But one month earlier, on November 8, an indication that America was on a bright new path, choosing a man young enough to have been born in the current century, John F. Kennedy is elected President of the United States, beating Republican candidate Richard Nixon by 112,827 votes. Dashing and blessed with the power of great oratory, JFK was the Elvis of the political world. Colorful pictures in all the national magazines like Time, Life, Look, and Newsweek all featured the young President’s beautiful, brilliant wife Jackie and sweet children Caroline and John, Jr., turning them into America’s beloved Royal Family. JFK was the second youngest President after Theodore Roosevelt and for the first time in American history, America’s youth felt represented. Nobody could have ever guessed in 1960 what would occur within its ten difficult, tragic, joyful, groundbreaking, trendsetting, heartbreaking, bloody, exploratory years.



“That’s what kills people like Presley and others of that ilk. The king is always killed by his courtiers, not by his enemies. The king is over-fed, over-drugged, over-indulged, anything to keep the king tied to his throne.” –John Lennon; Beatles Anthology

Elvis left the Army and along with it, his fourteen-year-old girlfriend Priscilla when he boarded the plane to Fort Dix, New Jersey from Germany. He would, however, keep in contact with her by telephone for the next fifteen months. But once back home, Elvis immediately resumed his relationship with his girlfriend since 1957, Anita Wood, while in the meantime over the next few years he would also be dating every known starlet in the world.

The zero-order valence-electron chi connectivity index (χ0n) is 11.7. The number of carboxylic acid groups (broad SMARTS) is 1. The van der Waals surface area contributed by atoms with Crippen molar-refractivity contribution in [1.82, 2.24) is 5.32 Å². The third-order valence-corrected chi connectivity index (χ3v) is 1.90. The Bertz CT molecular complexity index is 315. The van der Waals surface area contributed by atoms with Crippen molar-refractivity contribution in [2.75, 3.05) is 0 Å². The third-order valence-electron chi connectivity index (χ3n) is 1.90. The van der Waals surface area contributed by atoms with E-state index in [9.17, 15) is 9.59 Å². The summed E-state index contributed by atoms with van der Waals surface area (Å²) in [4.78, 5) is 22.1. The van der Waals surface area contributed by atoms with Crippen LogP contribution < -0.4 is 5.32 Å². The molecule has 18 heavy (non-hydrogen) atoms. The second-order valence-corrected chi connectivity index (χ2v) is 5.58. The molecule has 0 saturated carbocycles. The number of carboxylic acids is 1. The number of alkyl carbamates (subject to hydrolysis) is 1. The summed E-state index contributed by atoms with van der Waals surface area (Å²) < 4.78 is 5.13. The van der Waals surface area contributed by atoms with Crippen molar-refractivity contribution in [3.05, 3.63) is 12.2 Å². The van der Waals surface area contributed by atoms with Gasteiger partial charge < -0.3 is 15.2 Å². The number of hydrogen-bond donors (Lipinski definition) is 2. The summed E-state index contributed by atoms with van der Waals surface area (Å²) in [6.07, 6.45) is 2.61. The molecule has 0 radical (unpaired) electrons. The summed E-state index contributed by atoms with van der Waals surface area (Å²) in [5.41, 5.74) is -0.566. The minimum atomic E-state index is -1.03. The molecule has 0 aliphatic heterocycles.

The 24-year-old King of Rock ‘n’ Roll had returned to claim his throne, and on March 2nd, 1960, the train route from New Jersey to Tennessee was lined with thousands of Elvis fans. Elvis’ train made intermittent stops along the way to please his adoring minions with brief appearances to wave hello at everyone. Elvis needn’t have worried that the world would forget him, and his image was now made even greater due to the hoopla of his entire Army stint and subsequent return, a brilliant feat of promotion courtesy of manager Col. Tom Parker that would have the effect of toning him down considerably as he spent year after year making silly musical comedies.

But in 1960, all was well in Elvis-land.

He looked better than ever and the musical world was looking forward to his new output of music. Not a single soul, not even Elvis himself, could tell that the Elvis that had entered the Army in 1958, was not the same Elvis of 1960. The only visible change was his lack of sideburns due to the Army’s code of short hair. The other change was more of a career adjustment that would greatly affect his musical output over most of the decade. He informed the public that he wanted to pursue a film career along with his musical one. Soon, as the years progressed, making movies would eclipse his desire to record good songs. Elvis too was unhappy with the quality of the songwriting he was receiving to record for these movies. Despite that, in 1960, the old Elvis continued to shine through in some of his songs.


“Stuck On You” was released on March 23rd, 1960, three days after it was recorded to satisfy the 1.4 million advanced orders it received as Elvis’ newest single. Its ascension into Billboard’s Number One spot was incredibly symbolic in that it declared that not only the King but that rock ‘n’ roll itself was back on top, because it toppled the previous Number One, a totally non-rock ‘n’ roll instrumental that held on to the Number One position for nine weeks, a movie song titled “The Theme From A Summer Place” by Percy Faith and His Orchestra. The film had showcased young stars Troy Donahue and Sandra Dee in a lame attempt to appeal to the teenage market. Move over, Mom and Dad.